with this” is both counter-productive and actually debilitating for the entire organization, because you will never move forward. To keep this organization from suffering from consensusgridlock, we must shift to define consensus as “100% acceptance of the majority decision”. It works like this: 1. We discuss and debate issues powerfully, honestly, and openly. For acceptance of the majority decision to take place, it’s necessary that everyone on the team gets to say their piece fully in an open, transparent forum. We use the “majority vote” system because it is the most productive. Even though our discussions can be confrontational and sometimes argumentative, it’s that freedom to argue, to make a point strongly that generates rich discussion. 2. When it’s time to make a decision, the majority rules. Our decision-making process has a time limit because if you place a firm time limit on the discussion and everyone knows there will be a vote at a specific time we get better decisions and more accomplished which serves you better. 3. When a decision is made, we take cabinet responsibility. For this process to work everyone on the team should agree that they will fully, completely sign on to any and all decisions made by the majority rule – and the majority vote prevails. That makes us a team that can make things happen. If you are not a part of the team, you are holding back progress. As a member of this body, unless you believe the decision to be illegal or unethical in the extreme, you have a responsibility to embrace, support, and implement that decision as if you voted for it at the time.

This process “will work” to make us more programs and changes in the discussion stage effective and productive. It is not bullet proof, and look forward to serving you. As with any though. This year our choice of a date for project, programs need money to run, but we the convention affected some members to strive to make our investments count. where they felt they were unable to attend the I hope this gives you an idea of the dedication convention. For this we are truly sorry. Every your board members give you; however, your member is important to us and we did add a input is part of this team effort and contributes policy to avoid conflict in the future. But it has to our success. As always, I encourage those of to go further than that. This was an unfortunate you that would like to become more involved to conflict with earlier decisions that were made, let us know. We need future leaders, committee but we still have many future decisions to make. volunteers, and new ideas. This is how we We can use this to bring a realization that we continue to grow. have to improve communication. I am asking I’m very honored to serve you. you as members to make an attempt to stay in touch with your region director. Stay aware of our event dates, and share your input. If you have a strong opinion on anything, reach out to them. Remember, these board national associate members members serving you also have jobs and they are volunteering their time to Advance Equipment Roman Decorating Products Manufacturing Company serve you, but it would help so much Roos International, Ltd. Bradbury & Bradbury Art Wallcovering if you didn’t depend on them knowing Wallpapers, Inc. Roysons all wishes. Be interactive with your Cavalier Wall Liner Rust-Oleum Corporation, Zinsser voting region director. We encourage Concertex Brands your input; we base our programs on Custom Laminations, Inc./The CLI Schooner Prints your input. We are in this together, Group Scotch Paint Corp. but we have to have a system to Designtex Group (The) Sean O’Connell Painting Corp. run our meetings that helps us stay Environmental Graphics Sherwin Williams productive. Fabric Mate Systems Sherwin-Williams Company Our web committee is working on Fidelity Wallcovering, Inc. Stark Wallcovering a total overhaul of the web site and I Gardner-Gibson Steve’s Blinds & Wallpaper, LLC. would like to see our region director Jacaranda, Inc. Tajima Tool Corporation forums utilized more. We will work to Jack Loconsolo & Company, Inc. Textile Wallcoverings International, keep you informed of plans as they Jacobsen & Balla LTD (TWIL) reach a point of solidifying. KC Sales Group The Williamson Free School of I would also like to point out that Mechanical Trades Koessel Studios we have made an effort in past years Thibaut Wallcovering Len-Tex Wallcoverings to pare down the size of our board Total Wallcovering LSI Wallcovering to save money. We have limited Vahallan Papers Maya Romanoff Corporation our in-person meetings to two per Wallauer’s MDC Wallcoverings year. We have four meetings a year Wallpaper Wholesaler Metro Wallcoverings and we are keeping two of them as Warner Wallcoverings, Division of teleconference calls. While we find National Wallcovering/Tapo-Fix RJF International teleconference calls difficult, it has New Era Portfolio Weitzner become necessary to keep down OLFA - North America Wolf-Gordon, Inc. costs and still remain productive. I Pacific Laser Systems (PLS) XIM Products, Inc. will say that our in-person meetings Phillip Jeffries Ltd. York Wallcoverings, Inc. are our brain-storming meetings, Purdy Corporation where we really seem to thrive and Rife RE Enterprises LLC make progress. We have some great July/August 2013 - Page 3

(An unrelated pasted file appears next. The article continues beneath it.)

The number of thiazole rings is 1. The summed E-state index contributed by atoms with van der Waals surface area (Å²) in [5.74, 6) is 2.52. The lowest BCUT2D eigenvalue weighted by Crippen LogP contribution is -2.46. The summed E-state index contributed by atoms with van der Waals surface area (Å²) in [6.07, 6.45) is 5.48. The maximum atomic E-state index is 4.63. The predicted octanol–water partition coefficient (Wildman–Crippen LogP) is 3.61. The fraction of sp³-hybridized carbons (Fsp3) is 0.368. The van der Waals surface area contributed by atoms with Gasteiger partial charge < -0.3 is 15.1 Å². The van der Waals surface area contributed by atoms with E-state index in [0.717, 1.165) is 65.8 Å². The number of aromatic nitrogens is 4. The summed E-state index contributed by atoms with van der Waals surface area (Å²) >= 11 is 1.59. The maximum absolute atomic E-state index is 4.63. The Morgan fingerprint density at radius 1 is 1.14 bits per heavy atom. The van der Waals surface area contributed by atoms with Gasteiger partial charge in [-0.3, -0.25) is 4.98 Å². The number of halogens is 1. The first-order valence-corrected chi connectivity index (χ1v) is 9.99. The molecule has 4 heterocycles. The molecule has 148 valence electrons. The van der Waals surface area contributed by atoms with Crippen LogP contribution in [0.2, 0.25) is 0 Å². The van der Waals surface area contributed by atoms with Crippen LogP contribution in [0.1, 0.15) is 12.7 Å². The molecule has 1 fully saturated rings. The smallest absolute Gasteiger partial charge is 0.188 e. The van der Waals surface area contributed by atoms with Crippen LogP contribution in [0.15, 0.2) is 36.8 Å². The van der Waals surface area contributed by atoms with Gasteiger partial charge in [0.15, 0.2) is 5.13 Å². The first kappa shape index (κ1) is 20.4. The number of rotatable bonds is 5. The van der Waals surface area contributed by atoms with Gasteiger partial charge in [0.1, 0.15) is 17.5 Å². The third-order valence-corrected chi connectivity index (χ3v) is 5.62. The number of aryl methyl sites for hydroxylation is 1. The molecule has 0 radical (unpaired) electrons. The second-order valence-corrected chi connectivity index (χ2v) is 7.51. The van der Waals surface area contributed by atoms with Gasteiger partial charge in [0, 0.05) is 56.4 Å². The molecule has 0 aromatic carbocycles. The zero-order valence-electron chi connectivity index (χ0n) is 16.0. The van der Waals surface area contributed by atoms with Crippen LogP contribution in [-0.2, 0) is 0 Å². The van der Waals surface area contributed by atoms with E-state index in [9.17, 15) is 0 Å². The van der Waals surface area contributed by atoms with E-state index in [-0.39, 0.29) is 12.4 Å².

National Convention 2013; What’s It All About? With the National Convention just around the corner, we thought you might like to see some of the great sessions that will be held. Here are just a few of the sessions we have scheduled!

The Three P’s of Paperhanging: Productive, Profitable, Painless